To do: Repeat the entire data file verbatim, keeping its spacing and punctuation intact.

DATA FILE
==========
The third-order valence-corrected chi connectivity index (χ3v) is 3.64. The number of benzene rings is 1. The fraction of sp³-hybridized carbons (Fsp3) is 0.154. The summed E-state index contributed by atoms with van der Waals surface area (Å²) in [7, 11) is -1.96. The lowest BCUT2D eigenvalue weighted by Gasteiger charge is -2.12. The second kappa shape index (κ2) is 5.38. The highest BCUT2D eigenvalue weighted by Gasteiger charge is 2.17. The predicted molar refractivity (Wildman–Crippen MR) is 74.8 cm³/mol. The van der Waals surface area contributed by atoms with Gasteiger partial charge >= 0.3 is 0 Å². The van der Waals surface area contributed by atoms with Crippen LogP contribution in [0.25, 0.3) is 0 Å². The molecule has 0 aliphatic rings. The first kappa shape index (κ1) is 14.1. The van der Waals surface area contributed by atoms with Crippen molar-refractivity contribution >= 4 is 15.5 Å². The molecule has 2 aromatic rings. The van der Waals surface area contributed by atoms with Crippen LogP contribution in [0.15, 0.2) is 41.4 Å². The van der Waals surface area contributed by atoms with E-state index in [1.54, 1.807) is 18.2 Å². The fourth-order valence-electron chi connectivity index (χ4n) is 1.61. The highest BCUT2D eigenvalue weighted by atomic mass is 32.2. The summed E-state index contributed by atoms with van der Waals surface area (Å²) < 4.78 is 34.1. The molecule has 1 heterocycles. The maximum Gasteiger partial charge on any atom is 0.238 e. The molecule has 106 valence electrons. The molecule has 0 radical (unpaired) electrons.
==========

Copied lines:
The third-order valence-corrected chi connectivity index (χ3v) is 3.64. The number of benzene rings is 1. The fraction of sp³-hybridized carbons (Fsp3) is 0.154. The summed E-state index contributed by atoms with van der Waals surface area (Å²) in [7, 11) is -1.96. The lowest BCUT2D eigenvalue weighted by Gasteiger charge is -2.12. The second kappa shape index (κ2) is 5.38. The highest BCUT2D eigenvalue weighted by Gasteiger charge is 2.17. The predicted molar refractivity (Wildman–Crippen MR) is 74.8 cm³/mol. The van der Waals surface area contributed by atoms with Gasteiger partial charge >= 0.3 is 0 Å². The van der Waals surface area contributed by atoms with Crippen LogP contribution in [0.25, 0.3) is 0 Å². The molecule has 0 aliphatic rings. The first kappa shape index (κ1) is 14.1. The van der Waals surface area contributed by atoms with Crippen molar-refractivity contribution >= 4 is 15.5 Å². The molecule has 2 aromatic rings. The van der Waals surface area contributed by atoms with Crippen LogP contribution in [0.15, 0.2) is 41.4 Å². The van der Waals surface area contributed by atoms with E-state index in [1.54, 1.807) is 18.2 Å². The fourth-order valence-electron chi connectivity index (χ4n) is 1.61. The highest BCUT2D eigenvalue weighted by atomic mass is 32.2. The summed E-state index contributed by atoms with van der Waals surface area (Å²) < 4.78 is 34.1. The molecule has 1 heterocycles. The maximum Gasteiger partial charge on any atom is 0.238 e. The molecule has 106 valence electrons. The molecule has 0 radical (unpaired) electrons.